electronic voting

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Editorials: With Russian hackers apparently bent on wrongdoing, Pennsylvania must protect its voting systems | LNP

Last week, the Trump administration informed election officials in 21 states, including Pennsylvania, that Russian hackers targeted their election systems before last year’s presidential election, The Associated Press reported. Pennsylvania was not the only key battleground state targeted; so, too, were Florida, Ohio, Virginia and Wisconsin. The targeting was reported to have been mostly preparatory — scanning computer systems for weaknesses that could be exploited — and to have been aimed at voter registration systems, rather than vote-tallying software. The notification “came roughly a year after U.S. Department of Homeland Security officials first said states were targeted by hacking efforts possibly connected to Russia,” the AP reported. …  In 2015, the state Supreme Court rejected an appeal from voters who sought to halt the use of direct-recording electronic voting machines in Pennsylvania. Election officials say that because the machines aren’t connected to the internet, they’re safe. But they don’t produce a verifiable paper trail — which now seems like a glaring deficit. Read More

Brazil: Government tries to prove e-voting is safe | ZDNet

Brazil’s Superior Electoral Tribunal (TSE) and the Brazilian Computer Society (SBC) have signed a cooperation agreement to apply best practices to the technology supporting voting processes in the country. According to the TSE, the involvement of the Brazilian Computer Society aims at “establishing means of integration, research and improvement of computing” at the electoral tribunal. … Flaws found in the Brazilian electronic voting system in the general election of 2014 pointed to the possibility of fraud. At the time, two of the top computer science universities in Brazil suggested that it is possible to easily break the secrecy of the machines and unscramble the order of votes recorded by the devices. Read More

Nigeria: Electoral Commission inaugurates committee on e-voting system | Premium Times

The Independent National Electoral Commission (INEC) has inaugurated a 20-member Inter-Agency Technical Committee to assess a newly-developed e-voting system. The commission disclosed this in a statement issued by INEC Director of Voter Education and Publicity, Oluwole Osaze-Uzzi, on Thursday in Abuja. The e-voting machine was developed by the National Agency for Science and Engineering Infrastructure (NASENI). The agency, led by the Minister for Science and Technology, Ogbonnaya Onu, had in June paid a visit to the commission for a demonstration of a prototype e-voting machine developed by NASENI. Read More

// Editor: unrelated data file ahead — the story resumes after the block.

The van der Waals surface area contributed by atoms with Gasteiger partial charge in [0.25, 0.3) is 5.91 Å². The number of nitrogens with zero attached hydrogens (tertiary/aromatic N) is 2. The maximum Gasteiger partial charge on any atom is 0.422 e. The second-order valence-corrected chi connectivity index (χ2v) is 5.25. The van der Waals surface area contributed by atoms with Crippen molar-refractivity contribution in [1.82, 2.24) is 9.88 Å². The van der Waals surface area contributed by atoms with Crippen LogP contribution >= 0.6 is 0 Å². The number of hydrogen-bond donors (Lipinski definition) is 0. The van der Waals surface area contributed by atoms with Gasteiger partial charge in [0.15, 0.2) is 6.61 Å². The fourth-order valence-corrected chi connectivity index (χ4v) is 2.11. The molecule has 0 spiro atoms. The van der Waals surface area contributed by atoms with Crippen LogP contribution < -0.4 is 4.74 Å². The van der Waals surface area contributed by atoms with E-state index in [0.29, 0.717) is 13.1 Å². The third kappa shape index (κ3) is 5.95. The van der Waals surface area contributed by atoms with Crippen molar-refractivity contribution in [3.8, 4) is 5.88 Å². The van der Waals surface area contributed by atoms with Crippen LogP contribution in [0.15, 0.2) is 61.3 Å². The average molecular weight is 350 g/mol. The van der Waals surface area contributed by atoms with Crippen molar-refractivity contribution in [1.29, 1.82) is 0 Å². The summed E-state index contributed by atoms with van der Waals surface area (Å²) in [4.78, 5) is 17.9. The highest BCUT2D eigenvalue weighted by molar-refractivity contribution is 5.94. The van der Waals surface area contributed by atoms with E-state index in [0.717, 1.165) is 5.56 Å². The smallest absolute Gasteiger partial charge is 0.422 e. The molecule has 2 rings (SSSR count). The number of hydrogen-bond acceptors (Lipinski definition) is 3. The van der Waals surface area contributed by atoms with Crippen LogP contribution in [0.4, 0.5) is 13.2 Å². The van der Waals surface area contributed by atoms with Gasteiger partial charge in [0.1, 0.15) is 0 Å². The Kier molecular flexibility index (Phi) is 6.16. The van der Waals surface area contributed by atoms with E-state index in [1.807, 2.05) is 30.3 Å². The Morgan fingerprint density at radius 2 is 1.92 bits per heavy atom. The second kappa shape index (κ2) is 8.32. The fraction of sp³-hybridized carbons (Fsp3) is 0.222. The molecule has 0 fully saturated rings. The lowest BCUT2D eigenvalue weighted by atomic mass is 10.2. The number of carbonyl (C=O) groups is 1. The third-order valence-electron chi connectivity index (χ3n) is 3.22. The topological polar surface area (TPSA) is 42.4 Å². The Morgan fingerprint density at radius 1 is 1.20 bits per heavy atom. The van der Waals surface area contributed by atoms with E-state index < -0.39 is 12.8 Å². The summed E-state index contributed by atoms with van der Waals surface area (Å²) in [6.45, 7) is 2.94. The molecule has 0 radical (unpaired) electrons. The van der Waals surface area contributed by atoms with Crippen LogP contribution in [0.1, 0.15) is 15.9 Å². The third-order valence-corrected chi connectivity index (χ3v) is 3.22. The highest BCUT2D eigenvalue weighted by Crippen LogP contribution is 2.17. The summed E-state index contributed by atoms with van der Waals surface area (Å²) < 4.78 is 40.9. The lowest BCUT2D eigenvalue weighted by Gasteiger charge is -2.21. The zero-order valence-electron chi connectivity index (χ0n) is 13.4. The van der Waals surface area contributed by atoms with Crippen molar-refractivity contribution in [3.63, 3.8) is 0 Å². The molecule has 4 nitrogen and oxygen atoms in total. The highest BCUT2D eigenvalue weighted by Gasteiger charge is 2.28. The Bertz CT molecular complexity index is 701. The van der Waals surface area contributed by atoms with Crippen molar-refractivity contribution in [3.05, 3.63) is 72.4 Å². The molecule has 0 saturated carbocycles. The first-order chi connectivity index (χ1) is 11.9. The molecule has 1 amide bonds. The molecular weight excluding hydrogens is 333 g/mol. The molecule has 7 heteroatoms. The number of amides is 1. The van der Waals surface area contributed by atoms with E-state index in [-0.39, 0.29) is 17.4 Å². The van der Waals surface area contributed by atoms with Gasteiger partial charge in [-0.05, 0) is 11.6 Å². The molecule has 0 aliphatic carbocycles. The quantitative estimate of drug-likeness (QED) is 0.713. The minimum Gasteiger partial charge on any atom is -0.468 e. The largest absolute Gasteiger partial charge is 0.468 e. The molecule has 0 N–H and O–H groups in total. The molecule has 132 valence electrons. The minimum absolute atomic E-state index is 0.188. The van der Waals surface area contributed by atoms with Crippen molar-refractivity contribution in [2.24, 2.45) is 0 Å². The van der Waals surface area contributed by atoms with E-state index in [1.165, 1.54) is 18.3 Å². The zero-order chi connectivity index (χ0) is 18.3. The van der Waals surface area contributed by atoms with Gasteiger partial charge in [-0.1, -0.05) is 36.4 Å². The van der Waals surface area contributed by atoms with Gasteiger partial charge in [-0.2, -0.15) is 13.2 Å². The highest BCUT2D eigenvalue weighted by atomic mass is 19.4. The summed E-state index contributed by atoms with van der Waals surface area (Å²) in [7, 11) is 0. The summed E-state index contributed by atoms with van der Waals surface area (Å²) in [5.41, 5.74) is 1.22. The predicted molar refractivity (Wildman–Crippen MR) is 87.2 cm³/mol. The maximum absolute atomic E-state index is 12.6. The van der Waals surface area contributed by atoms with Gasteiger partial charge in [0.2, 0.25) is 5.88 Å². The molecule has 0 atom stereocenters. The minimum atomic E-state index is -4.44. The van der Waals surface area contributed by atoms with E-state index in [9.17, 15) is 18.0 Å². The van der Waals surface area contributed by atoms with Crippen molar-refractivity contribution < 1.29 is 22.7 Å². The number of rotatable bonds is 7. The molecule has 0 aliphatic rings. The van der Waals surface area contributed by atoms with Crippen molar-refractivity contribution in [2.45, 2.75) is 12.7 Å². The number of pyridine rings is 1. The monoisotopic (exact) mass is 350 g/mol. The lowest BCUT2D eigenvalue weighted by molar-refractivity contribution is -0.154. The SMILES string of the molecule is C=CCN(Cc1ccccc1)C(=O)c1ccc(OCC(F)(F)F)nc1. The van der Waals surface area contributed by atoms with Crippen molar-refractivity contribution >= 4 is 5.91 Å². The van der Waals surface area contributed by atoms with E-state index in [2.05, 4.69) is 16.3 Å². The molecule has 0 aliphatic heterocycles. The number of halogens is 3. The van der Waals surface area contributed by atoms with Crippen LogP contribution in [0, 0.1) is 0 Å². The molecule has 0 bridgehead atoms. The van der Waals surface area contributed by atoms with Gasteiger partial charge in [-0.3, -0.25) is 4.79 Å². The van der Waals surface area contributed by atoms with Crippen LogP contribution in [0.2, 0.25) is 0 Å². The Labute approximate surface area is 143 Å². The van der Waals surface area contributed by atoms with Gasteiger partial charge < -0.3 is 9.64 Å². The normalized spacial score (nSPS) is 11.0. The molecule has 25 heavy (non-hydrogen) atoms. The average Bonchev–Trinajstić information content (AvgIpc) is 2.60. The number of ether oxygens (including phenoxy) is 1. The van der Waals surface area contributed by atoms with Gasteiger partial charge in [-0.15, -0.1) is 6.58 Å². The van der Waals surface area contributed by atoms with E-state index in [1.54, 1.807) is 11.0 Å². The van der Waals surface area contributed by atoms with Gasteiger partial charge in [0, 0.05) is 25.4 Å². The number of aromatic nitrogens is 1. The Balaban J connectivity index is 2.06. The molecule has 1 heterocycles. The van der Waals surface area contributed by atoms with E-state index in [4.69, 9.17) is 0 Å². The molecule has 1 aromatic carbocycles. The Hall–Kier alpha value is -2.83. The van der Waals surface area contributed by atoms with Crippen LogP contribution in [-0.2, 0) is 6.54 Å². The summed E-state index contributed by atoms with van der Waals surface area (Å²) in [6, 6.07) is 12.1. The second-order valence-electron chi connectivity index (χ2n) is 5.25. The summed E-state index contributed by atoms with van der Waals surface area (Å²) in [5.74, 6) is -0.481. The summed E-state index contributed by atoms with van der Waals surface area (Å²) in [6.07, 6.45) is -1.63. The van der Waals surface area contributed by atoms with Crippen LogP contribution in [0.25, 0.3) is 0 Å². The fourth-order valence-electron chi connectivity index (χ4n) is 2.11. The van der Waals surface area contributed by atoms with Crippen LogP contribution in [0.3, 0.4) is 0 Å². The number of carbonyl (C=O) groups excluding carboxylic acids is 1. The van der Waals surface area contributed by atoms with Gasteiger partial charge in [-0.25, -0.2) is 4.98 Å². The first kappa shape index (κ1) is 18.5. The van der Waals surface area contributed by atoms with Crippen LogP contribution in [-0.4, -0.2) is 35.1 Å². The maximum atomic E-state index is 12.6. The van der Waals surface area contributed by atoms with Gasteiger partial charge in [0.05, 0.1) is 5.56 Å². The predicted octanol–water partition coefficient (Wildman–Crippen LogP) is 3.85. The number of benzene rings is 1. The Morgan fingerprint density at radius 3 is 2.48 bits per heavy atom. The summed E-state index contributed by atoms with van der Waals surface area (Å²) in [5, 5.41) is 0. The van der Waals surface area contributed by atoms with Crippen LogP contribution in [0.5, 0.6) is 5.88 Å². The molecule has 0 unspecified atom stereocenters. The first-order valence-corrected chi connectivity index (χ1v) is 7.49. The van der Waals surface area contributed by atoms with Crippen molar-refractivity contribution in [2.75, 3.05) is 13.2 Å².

Botswana: Congress Party in talks with electronic voting machine experts | Mmegi Online

Dumelang Saleshando told Mmegi on Monday as a follow-up question to the press conference that was held by the National Executive Committee (NEC) of the Umbrella for Democratic Change (UDC) on Saturday at Thapama Hotel here. The BCP is an official constituent member of the UDC as was confirmed by the UDC president, Duma Boko during the press briefing. “There are some people that we are talking to about the issue of EVMs. It is not necessary at this stage to state who those people are. We have not taken a decision that the people we are talking to will end up being our experts,” said Saleshando. Read More

India: Doubts over electronic voting security again as RTI reveals theft of 70 voting machines | Times of India

Information accessed under Right to Information (RTI) Act is once again fueling questions about security of electronic voting machines (EVMs), which are at the centre of a debate on tamper-proof technology. The Election Commission of India, however, has brushed aside all such suggestions and maintained that it follows strict protocol to guard EVMs, and once looted, these machines are condemned and never find their way back into the system. Information provided by the Election Commission under RTI has revealed at least 70 cases of theft of EVM across three states – Chhattisgarh, Gujarat and Madhya Pradesh – over successive elections. Read More

Nigeria: Electoral Commission bars journalists from presentation of e-voting machine | Nigerian Tribune